Hang on. I will explain why all of this is notable.


CalWord: the Calvin Theory of Word Use

September 1, 2022

🐇 🐇 🐇 (the commencement of September) The Calvin and Hobbes comic strip from 9/1/92, reprised in my comics feed on 8/30:

(#1) We can achieve intergenerational incommunicability! Yes we can!

Calvin articulates a view of word use, call it CalWord, which comes in two parts:

Endless lability. Any word can be used to convey any meaning. In the CalWord view, a word is merely substance — pronunciation or spelling — that can be put to any use.  So words are the stem cells of the linguistic world. From NOAD:

compound noun stem cellBiology an undifferentiated cell of a multicellular organism which is capable of giving rise to indefinitely more cells of the same type, and from which certain other kinds of cell arise by differentiation.

Social fencing. Socially distributed variants can serve as social fences, separating the Ins from the Outs and impeding the Outs’ ability to comprehend and communicate with the Ins — impeding, for example, one generation’s ability to comprehend or communicate with the generations after it. The fencing effect is very noticeable for lexical variants — different bits of substance for the same use (soda vs. pop, say); or, especially relevant here, different uses for the same substance (gay ‘lighthearted, carefree’ vs. ‘homosexual’ vs. ‘foolish, stupid, unimpressive’, say).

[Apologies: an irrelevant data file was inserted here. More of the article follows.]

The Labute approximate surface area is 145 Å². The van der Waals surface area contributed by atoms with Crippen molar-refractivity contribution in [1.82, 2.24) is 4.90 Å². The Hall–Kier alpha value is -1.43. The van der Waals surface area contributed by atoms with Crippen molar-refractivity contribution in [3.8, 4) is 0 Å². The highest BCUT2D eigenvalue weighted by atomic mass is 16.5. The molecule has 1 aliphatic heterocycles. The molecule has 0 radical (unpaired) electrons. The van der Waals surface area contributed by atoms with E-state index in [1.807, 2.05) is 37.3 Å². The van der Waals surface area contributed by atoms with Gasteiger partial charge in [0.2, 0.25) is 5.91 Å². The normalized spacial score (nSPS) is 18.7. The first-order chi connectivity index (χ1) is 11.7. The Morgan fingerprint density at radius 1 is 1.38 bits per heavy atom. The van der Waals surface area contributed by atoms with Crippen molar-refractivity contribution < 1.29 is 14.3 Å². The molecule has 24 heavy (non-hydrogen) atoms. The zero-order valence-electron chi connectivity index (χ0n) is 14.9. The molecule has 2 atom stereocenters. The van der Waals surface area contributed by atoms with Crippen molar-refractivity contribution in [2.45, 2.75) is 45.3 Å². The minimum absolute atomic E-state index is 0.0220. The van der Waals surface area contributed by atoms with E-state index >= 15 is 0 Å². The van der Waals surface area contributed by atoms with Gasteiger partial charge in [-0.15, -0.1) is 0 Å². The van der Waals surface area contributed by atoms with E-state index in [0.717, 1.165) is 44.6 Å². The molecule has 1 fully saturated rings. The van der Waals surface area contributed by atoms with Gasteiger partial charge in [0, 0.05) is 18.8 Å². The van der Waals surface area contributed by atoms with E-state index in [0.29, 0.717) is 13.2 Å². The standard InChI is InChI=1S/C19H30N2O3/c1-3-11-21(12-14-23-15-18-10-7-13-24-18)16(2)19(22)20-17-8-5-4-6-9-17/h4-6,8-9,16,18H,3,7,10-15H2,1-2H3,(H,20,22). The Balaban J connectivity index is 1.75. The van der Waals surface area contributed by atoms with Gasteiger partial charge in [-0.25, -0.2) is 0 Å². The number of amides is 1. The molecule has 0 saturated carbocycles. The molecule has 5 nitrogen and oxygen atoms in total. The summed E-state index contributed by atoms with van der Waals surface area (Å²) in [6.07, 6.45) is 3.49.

Higashi Day cartoon 5: hoods and newts

March 15, 2020

(Little kids, but I pursue them into the weeds of sexual anatomy, though without the photos or raunchy talk. Take appropriate cautions.)

The One Big Happy cartoon from 2/9:

(#1) Once again, about the kids finding a word (un)familiar in a particular sense: the apparel noun hood